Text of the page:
Developing critical skills when dealing with information on the Internet is central to Global Citizenship Education (GCE). Differently from the past, when media outlets were limited and generally easier to distinguish in their reliability, the media which we use in our daily lives today may disseminate fake news. This makes the development of critical reading and reflection particularly important. Unit 5 of the GCMC toolkit deals with this issue by engaging the teachers and students in hands-on activities to develop tools, strategies, and resources to engage critically with mass media and become aware of its influence on people’s thinking and attitudes.
This case study is based on a workshop we ran with a group of postgraduate students from the School of Education at Bologna University. For the purpose of this workshop, we used the following resources from Unit 5 of the GCMC toolkit: exercises 1 and 3 in Activity 1, and exercises 1 and 2 in Activity 3. The former are about defining and identifying fake news, whereas the latter introduce learners to how fake news are created and disseminated.
Reflecting on fake news
We positioned the students as future language teachers so, while they did the activities as learners, we also wanted them to reflect on how they might use the resources with their future students in the classroom.
We first asked the learners to reflect for five minutes on the following questions adapted from the original exercise:
We quickly debriefed and asked two students to share the stories they had read as examples. Most participants had read at least a story on social media and were able to tell quickly it was a fake news item (for example, because it contained exaggerations or very vague information). We reminded them, however, that as future teachers they will deal with secondary school students who might have more limited critical skills. As for the second question, some reasons mentioned concerned commercial or political aims, or simply to impress readers.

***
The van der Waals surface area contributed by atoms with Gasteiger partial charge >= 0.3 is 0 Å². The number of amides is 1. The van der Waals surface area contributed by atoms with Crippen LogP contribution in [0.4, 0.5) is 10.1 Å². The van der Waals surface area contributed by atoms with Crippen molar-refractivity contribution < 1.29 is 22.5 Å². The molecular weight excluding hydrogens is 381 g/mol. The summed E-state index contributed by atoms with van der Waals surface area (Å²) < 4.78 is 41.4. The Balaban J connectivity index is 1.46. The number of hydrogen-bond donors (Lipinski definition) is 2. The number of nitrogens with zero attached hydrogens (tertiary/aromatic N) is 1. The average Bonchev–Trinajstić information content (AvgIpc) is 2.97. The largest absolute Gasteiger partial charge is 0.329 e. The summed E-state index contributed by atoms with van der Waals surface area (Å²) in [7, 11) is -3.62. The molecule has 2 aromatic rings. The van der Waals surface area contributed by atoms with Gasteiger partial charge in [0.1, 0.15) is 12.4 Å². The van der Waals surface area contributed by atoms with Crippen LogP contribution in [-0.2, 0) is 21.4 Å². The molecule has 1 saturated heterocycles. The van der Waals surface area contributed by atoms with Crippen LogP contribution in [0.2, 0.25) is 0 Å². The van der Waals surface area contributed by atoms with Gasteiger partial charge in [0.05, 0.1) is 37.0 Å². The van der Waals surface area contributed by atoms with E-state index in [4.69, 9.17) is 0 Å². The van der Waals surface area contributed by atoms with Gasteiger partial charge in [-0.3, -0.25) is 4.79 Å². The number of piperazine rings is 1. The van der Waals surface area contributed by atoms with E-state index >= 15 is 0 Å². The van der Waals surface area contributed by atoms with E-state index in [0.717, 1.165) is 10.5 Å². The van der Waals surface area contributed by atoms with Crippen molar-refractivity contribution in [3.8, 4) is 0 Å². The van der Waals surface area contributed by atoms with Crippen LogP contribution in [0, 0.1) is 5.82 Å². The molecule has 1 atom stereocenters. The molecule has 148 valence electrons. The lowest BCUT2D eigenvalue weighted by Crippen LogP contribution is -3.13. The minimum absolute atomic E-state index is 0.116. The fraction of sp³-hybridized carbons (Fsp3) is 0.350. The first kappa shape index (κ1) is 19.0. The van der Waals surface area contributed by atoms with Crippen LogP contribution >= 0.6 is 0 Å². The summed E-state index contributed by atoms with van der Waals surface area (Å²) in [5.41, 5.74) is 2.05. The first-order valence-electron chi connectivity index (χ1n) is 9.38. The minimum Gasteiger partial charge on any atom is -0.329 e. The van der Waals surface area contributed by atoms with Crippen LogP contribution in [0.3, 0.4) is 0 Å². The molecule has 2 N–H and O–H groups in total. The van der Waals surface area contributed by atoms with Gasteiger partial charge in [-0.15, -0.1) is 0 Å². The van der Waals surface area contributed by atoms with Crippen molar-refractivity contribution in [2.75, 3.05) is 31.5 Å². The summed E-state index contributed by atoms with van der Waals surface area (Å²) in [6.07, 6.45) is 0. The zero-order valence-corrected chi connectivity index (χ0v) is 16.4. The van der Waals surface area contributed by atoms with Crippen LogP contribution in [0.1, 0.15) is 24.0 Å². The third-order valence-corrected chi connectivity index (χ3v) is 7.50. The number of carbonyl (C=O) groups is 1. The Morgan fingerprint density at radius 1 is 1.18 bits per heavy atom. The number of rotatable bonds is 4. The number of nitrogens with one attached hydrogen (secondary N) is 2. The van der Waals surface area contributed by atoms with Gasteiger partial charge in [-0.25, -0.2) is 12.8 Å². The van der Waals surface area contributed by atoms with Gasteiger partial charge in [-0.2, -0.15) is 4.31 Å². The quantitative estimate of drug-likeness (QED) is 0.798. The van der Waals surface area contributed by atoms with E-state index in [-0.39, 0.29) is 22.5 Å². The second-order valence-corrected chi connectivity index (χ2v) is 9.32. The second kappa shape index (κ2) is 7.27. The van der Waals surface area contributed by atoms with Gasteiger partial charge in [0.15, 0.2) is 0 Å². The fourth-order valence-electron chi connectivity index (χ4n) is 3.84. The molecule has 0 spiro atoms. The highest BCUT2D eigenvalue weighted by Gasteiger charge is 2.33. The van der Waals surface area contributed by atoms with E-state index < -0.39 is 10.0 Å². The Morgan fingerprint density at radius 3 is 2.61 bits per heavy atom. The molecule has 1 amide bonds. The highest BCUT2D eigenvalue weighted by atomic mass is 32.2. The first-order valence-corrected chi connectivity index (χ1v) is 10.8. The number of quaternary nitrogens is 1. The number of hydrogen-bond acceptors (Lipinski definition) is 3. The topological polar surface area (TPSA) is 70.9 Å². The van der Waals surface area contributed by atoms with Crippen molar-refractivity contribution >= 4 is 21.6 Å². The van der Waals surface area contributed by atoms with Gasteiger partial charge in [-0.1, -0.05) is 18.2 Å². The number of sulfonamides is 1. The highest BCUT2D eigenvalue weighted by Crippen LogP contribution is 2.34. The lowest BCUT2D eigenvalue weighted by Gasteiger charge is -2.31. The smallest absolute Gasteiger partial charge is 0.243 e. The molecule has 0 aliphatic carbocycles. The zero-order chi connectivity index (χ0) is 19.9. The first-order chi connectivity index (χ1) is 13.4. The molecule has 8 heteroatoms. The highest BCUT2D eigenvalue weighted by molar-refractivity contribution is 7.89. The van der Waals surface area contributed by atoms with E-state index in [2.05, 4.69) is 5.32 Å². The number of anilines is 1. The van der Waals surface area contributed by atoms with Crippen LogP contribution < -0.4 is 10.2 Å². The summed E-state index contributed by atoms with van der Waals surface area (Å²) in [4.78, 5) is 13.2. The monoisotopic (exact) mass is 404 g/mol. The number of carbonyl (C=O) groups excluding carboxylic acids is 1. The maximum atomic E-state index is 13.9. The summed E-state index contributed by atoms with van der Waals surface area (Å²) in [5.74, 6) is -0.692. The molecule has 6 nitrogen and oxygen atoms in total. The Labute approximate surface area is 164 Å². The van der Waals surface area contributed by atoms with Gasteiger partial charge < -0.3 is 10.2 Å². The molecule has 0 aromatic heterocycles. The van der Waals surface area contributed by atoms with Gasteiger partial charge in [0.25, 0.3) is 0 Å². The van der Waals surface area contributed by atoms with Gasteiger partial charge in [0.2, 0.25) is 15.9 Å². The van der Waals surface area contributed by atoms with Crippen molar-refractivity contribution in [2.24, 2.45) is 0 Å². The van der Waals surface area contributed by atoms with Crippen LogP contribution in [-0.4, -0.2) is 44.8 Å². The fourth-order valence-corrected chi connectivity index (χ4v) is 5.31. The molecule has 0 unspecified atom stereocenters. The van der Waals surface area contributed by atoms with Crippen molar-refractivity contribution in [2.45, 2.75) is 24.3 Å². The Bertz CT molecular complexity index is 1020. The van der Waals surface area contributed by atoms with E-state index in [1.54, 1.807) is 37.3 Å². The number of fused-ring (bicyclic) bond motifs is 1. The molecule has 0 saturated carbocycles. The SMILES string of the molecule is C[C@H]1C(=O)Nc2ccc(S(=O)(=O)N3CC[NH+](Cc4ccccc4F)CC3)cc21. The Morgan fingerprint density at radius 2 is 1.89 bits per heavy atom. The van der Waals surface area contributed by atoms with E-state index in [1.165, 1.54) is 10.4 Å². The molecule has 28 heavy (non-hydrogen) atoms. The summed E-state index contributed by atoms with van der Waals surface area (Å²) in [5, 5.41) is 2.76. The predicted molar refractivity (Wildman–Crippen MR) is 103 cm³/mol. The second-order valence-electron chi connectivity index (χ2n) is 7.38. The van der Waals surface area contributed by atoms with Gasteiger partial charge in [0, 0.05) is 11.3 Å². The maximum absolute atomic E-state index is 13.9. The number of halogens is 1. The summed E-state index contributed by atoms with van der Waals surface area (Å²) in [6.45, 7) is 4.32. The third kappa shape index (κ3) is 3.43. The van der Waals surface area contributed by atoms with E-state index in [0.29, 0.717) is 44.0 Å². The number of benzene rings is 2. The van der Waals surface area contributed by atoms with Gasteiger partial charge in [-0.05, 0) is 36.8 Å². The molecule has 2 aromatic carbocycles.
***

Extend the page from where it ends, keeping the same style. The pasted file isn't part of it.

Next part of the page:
We then moved to the next exercise: we divided the students in small groups, and asked them to read the article provided in Handout A, titled How to spot real and fake news. The handout also lists the strategies mentioned in the article (Figure 1) and asks the students to rank them from the most to the least important in terms of identifying fake news.
We allowed ten minutes to complete the task, and asked participants to share their reflections with the whole group. The students reported finding it difficult to rank many of the items, as they all seemed important. However, checking the source was one of their top choices.
As all of our students are future language teachers, we wanted them to explore ways to value their pupils’ multilingual repertoires, as well as to experience how difficult it can be to understand complex issues, such as distorted information, in a language they don’t master. We therefore decided to test their ability to understand languages close to Italian. We asked them to read the article in exercise 1 in Activity 3 titled Six fake news techniques and simple tools to vet them, which is offered in several languages, including Portuguese and French.
We then divided the students in pairs and provided the link to the “Breaking news meme generator” from Activity 3, exercise 2, asking them to come up with headlines of fake news items in different languages. The aim was to explore the logic and process behind a final ‘product’, for example that the news item should be brief, attention-grabbing and apparently plausible. The topics ranged from health issues to student life and major natural disasters (Figures 2, 3, and 4).
Overall, the students enjoyed the session, especially the possibility of reflecting on a topic that felt very relevant in today’s world. The workshop allowed participants to position themselves in the roles of creators and consumers of news, as well as future teachers committed to ensuring their own students develop the necessary skills to be critical readers of global news.